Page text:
David suffered for his actions and repented for it. Despite his flaws through grace God used David to establish the throne of Israel even making Jesus a decedent of David. No matter what you have done God sees your potential and can use you in amazing ways.

-Lacey Dunn

Flawed

Read Genesis Chapter 1, Chapter 3:1-13, Romans 3:23-24

Romans 3-23

Let’s go back to the beginning in Genesis Chapter 1 when God began to shape and create the world. It describes God creating light, seasons, plants, animals and of course people. Just take a moment and imagine how the earth must have been. I imagine that I can feel soft green lush grass beneath my feet and can smell the fresh scent of earth and the soft sweet smell of flowers. I imagine I can hear the strange exotic sounds of creatures that have just come to life. I imagine that I feel surrounded by peace that comes from being in the presence of God and the freedom of never knowing sin and its pain. That is the world that Adam and Eve were created in! The world they lived in was literally flawless, a perfect creation of God.

Sadly, this chapter of human history was short lived. In Genesis 3 we read how the serpent tricked Eve and then Eve shared her downfall with Adam. When their eyes were opened, they saw they were naked, they knew they had made a big mistake, and they realized for the first time that they were flawed. My question is, why did God make Adam and Eve? Had he made another man first and made a woman out of his rib would the outcome have changed? I believe the answer is no. God is perfect yet we are not. In fact even Romans 3:23 reminds us that we all have flaws but through the gift of God’s grace (Romans 3:24) we are redeemed.

Although this is a sad story; it can also be encouraging. When God made Adam and Eve He knew that they would fall short but He in His wisdom decided it was still worth it to create them. Adam and Eve still had worth in God’s eyes just as you and I have worth in God’s eyes, no matter our flaws.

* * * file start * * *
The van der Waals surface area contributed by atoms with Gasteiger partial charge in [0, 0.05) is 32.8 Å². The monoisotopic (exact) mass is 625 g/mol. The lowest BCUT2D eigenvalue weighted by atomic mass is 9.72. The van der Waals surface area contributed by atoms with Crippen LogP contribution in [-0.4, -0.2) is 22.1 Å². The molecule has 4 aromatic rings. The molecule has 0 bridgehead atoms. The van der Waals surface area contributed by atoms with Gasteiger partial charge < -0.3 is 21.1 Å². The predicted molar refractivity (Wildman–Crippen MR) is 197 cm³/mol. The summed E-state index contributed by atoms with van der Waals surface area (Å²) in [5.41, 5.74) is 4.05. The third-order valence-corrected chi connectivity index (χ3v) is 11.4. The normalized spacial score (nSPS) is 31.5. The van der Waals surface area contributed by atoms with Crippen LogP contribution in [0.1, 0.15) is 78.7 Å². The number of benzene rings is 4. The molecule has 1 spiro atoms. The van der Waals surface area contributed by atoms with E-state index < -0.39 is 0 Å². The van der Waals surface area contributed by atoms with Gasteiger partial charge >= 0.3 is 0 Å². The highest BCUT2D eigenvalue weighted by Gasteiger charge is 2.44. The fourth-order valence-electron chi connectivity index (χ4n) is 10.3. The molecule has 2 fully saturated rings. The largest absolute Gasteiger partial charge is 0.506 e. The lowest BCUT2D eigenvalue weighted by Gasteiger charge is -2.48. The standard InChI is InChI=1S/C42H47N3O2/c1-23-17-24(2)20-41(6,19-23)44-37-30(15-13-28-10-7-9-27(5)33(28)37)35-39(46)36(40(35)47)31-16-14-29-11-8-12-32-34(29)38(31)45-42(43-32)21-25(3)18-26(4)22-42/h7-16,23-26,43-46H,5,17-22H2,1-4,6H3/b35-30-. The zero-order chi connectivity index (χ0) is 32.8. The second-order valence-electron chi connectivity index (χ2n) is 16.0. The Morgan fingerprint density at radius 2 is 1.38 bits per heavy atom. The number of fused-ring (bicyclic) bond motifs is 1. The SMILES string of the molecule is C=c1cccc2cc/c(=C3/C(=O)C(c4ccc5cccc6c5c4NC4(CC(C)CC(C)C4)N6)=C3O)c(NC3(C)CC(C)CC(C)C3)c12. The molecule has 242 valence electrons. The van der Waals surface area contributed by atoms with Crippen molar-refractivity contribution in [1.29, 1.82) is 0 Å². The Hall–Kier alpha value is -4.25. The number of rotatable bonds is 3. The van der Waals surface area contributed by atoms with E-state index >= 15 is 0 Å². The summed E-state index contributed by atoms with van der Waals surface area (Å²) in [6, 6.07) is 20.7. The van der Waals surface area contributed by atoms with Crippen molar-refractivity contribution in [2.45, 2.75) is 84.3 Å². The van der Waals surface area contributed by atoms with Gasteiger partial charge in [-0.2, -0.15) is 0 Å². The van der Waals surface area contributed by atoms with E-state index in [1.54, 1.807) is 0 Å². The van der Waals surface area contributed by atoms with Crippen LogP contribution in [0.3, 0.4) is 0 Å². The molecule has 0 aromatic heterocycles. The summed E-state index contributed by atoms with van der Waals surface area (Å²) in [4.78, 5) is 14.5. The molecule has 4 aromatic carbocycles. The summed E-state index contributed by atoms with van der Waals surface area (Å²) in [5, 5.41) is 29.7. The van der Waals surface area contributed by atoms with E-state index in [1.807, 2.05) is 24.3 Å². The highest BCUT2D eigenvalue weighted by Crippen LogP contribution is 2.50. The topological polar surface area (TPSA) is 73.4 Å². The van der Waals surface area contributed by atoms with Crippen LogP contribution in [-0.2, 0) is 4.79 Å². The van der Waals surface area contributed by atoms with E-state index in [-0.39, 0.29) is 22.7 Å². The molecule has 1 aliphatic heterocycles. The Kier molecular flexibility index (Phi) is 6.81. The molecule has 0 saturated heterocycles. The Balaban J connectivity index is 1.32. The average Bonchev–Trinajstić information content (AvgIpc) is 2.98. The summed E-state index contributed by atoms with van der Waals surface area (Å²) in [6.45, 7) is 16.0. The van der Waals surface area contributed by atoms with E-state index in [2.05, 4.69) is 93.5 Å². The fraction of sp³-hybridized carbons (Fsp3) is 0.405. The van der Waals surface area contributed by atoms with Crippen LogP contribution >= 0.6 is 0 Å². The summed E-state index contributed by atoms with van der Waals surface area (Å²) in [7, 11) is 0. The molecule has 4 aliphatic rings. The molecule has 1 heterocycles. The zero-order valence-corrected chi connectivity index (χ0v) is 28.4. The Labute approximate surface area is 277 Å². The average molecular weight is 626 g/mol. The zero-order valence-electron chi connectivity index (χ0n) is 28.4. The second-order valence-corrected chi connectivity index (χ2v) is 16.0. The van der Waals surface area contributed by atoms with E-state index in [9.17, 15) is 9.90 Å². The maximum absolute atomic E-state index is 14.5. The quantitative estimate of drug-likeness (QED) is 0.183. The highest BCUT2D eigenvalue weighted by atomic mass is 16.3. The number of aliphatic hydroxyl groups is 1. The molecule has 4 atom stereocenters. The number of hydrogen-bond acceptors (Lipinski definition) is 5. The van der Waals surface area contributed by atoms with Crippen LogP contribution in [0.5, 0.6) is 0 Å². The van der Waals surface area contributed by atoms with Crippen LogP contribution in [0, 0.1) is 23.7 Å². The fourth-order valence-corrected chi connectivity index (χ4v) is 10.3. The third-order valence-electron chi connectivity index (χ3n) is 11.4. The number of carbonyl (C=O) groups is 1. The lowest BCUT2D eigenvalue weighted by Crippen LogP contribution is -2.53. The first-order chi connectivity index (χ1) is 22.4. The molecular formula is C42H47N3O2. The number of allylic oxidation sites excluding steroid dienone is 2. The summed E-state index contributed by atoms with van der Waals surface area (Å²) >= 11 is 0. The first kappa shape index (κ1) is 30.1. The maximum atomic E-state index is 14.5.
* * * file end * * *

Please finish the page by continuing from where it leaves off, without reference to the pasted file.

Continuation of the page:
God sees past the flaws that we see. God sees our potential.

-Lacey Dunn

Ultimate Act of Empathy

Thursday

Hebrews 4-15

Hebrews 4:15-16 For we do not have a high priest who is unable to empathize with our weaknesses, but we have one who has been tempted in every way, just as we are—yet he did not sin. Let us then approach God’s throne of grace with confidence, so that we may receive mercy and find grace to help us in our time of need.

If empathy can be summed up as “feeling with people,” as Brene Brown put it on Monday, then Christ and his life represent the ultimate act of empathy.

In each of our lives, we have all fallen short.  It’s an unfortunate fact of existence.  We are all going to mess it up and be messed up.  And it’s not just us – all of life and creation feels the effects of the broken world we live in.

Yet the world and life is still good and we give God praise for each day.  Why?

It is because we have an intercessor who knows – not just intellectually – deep down in his bones what it means to suffer under the weight of human tragedy.  We have a high priest who has walked through the deepest shadows of despair and born the burden of bodily pain in his own flesh.  And because of him, there is hope.

Hope that there can be life on the other side of horror.  There is joy beyond the pain.  There is calm beyond the storm.

And it isn’t just a pie-in-the-sky kind of hope either.  It isn’t a hope that only awaits us on some future ethereal plane.  It is a hope that is born out and brought into the midst of this life through the continued work of Christ in the community of faith.  It is hope that is birthed in the acts of empathy that we continue to pursue each and every day.

We can approach not just the throne of grace with confidence, but the altars of pain and brokenness with healing because we can extend the grace that has already been extended to us.

Today, may you receive the grace you need and may you pass along the love that overflows from the heart of Christ.

-Graysen Pack
Hebrews 4 16

Union with Christ

Philippians 3

IMG-0279

The last few days we’ve been talking about unity in the body. Today I want to spend some time discussing unity (or union) with the head of the body. Our connection with Jesus affects every relationship in our lives. If we are to achieve unity in our local church, we must maintain union with our Lord.